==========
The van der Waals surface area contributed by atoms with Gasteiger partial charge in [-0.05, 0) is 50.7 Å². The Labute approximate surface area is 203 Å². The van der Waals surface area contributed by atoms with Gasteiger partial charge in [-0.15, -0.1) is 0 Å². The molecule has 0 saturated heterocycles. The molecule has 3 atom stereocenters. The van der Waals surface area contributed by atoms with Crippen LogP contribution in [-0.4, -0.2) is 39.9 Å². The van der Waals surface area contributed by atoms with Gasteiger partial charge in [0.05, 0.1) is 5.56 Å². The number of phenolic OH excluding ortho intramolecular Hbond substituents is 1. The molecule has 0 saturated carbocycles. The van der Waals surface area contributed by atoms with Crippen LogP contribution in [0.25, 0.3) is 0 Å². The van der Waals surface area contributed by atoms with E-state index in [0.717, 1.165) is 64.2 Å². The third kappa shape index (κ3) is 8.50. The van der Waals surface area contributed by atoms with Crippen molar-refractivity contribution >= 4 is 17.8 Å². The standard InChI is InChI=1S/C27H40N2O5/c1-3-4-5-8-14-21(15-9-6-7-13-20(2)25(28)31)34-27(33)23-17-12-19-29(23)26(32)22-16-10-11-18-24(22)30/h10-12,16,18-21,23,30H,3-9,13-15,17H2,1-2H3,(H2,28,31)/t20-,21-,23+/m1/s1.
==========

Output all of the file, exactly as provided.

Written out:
The van der Waals surface area contributed by atoms with Gasteiger partial charge in [-0.05, 0) is 50.7 Å². The Labute approximate surface area is 203 Å². The van der Waals surface area contributed by atoms with Gasteiger partial charge in [-0.15, -0.1) is 0 Å². The molecule has 0 saturated heterocycles. The molecule has 3 atom stereocenters. The van der Waals surface area contributed by atoms with Crippen LogP contribution in [-0.4, -0.2) is 39.9 Å². The van der Waals surface area contributed by atoms with Gasteiger partial charge in [0.05, 0.1) is 5.56 Å². The number of phenolic OH excluding ortho intramolecular Hbond substituents is 1. The molecule has 0 saturated carbocycles. The van der Waals surface area contributed by atoms with Crippen LogP contribution in [0.25, 0.3) is 0 Å². The van der Waals surface area contributed by atoms with E-state index in [0.717, 1.165) is 64.2 Å². The third kappa shape index (κ3) is 8.50. The van der Waals surface area contributed by atoms with Crippen molar-refractivity contribution >= 4 is 17.8 Å². The standard InChI is InChI=1S/C27H40N2O5/c1-3-4-5-8-14-21(15-9-6-7-13-20(2)25(28)31)34-27(33)23-17-12-19-29(23)26(32)22-16-10-11-18-24(22)30/h10-12,16,18-21,23,30H,3-9,13-15,17H2,1-2H3,(H2,28,31)/t20-,21-,23+/m1/s1.